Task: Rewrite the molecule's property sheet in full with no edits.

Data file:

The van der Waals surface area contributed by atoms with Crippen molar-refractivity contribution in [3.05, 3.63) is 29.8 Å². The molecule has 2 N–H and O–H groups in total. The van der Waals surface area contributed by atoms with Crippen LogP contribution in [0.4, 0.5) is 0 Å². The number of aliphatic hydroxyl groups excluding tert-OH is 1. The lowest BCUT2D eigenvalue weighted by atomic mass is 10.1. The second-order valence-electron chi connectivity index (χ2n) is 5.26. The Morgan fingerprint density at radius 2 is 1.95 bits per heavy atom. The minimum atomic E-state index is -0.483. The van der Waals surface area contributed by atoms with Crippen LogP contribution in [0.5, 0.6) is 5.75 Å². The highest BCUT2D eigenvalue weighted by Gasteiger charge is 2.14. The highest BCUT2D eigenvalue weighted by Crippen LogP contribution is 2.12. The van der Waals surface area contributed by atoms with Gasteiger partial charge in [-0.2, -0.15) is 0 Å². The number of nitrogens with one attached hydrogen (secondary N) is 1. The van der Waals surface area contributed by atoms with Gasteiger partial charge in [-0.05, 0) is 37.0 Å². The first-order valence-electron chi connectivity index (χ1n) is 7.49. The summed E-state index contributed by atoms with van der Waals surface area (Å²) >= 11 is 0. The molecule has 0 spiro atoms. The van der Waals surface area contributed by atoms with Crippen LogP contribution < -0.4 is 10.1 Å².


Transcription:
The van der Waals surface area contributed by atoms with Crippen molar-refractivity contribution in [3.05, 3.63) is 29.8 Å². The molecule has 2 N–H and O–H groups in total. The van der Waals surface area contributed by atoms with Crippen LogP contribution in [0.4, 0.5) is 0 Å². The number of aliphatic hydroxyl groups excluding tert-OH is 1. The lowest BCUT2D eigenvalue weighted by atomic mass is 10.1. The second-order valence-electron chi connectivity index (χ2n) is 5.26. The Morgan fingerprint density at radius 2 is 1.95 bits per heavy atom. The minimum atomic E-state index is -0.483. The van der Waals surface area contributed by atoms with Crippen LogP contribution in [0.5, 0.6) is 5.75 Å². The highest BCUT2D eigenvalue weighted by Gasteiger charge is 2.14. The highest BCUT2D eigenvalue weighted by Crippen LogP contribution is 2.12. The van der Waals surface area contributed by atoms with Gasteiger partial charge in [-0.2, -0.15) is 0 Å². The number of nitrogens with one attached hydrogen (secondary N) is 1. The van der Waals surface area contributed by atoms with Gasteiger partial charge in [-0.05, 0) is 37.0 Å². The first-order valence-electron chi connectivity index (χ1n) is 7.49. The summed E-state index contributed by atoms with van der Waals surface area (Å²) >= 11 is 0. The molecule has 0 spiro atoms. The van der Waals surface area contributed by atoms with Crippen LogP contribution < -0.4 is 10.1 Å².